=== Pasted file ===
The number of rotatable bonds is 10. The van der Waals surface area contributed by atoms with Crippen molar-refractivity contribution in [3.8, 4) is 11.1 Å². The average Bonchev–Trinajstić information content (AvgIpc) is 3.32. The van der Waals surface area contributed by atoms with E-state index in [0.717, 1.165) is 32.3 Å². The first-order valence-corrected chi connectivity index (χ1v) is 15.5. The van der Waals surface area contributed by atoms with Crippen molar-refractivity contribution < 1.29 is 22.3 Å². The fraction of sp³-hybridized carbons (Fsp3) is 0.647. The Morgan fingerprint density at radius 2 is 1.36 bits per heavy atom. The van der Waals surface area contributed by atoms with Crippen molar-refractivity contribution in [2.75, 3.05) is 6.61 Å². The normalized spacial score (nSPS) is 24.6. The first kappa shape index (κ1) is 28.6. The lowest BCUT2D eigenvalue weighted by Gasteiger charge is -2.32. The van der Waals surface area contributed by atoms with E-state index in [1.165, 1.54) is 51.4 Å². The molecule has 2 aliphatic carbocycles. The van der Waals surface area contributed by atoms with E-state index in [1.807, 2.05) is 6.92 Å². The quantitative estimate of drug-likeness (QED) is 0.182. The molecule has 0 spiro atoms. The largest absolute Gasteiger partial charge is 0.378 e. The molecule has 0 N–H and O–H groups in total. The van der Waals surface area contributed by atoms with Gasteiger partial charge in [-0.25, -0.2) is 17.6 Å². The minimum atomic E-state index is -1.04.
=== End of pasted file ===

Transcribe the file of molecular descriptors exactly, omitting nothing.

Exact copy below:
The number of rotatable bonds is 10. The van der Waals surface area contributed by atoms with Crippen molar-refractivity contribution in [3.8, 4) is 11.1 Å². The average Bonchev–Trinajstić information content (AvgIpc) is 3.32. The van der Waals surface area contributed by atoms with E-state index in [0.717, 1.165) is 32.3 Å². The first-order valence-corrected chi connectivity index (χ1v) is 15.5. The van der Waals surface area contributed by atoms with Crippen molar-refractivity contribution < 1.29 is 22.3 Å². The fraction of sp³-hybridized carbons (Fsp3) is 0.647. The Morgan fingerprint density at radius 2 is 1.36 bits per heavy atom. The van der Waals surface area contributed by atoms with Crippen molar-refractivity contribution in [2.75, 3.05) is 6.61 Å². The normalized spacial score (nSPS) is 24.6. The first kappa shape index (κ1) is 28.6. The lowest BCUT2D eigenvalue weighted by Gasteiger charge is -2.32. The van der Waals surface area contributed by atoms with E-state index in [1.165, 1.54) is 51.4 Å². The molecule has 2 aliphatic carbocycles. The van der Waals surface area contributed by atoms with E-state index in [1.807, 2.05) is 6.92 Å². The quantitative estimate of drug-likeness (QED) is 0.182. The molecule has 0 spiro atoms. The largest absolute Gasteiger partial charge is 0.378 e. The molecule has 0 N–H and O–H groups in total. The van der Waals surface area contributed by atoms with Gasteiger partial charge in [-0.25, -0.2) is 17.6 Å². The minimum atomic E-state index is -1.04.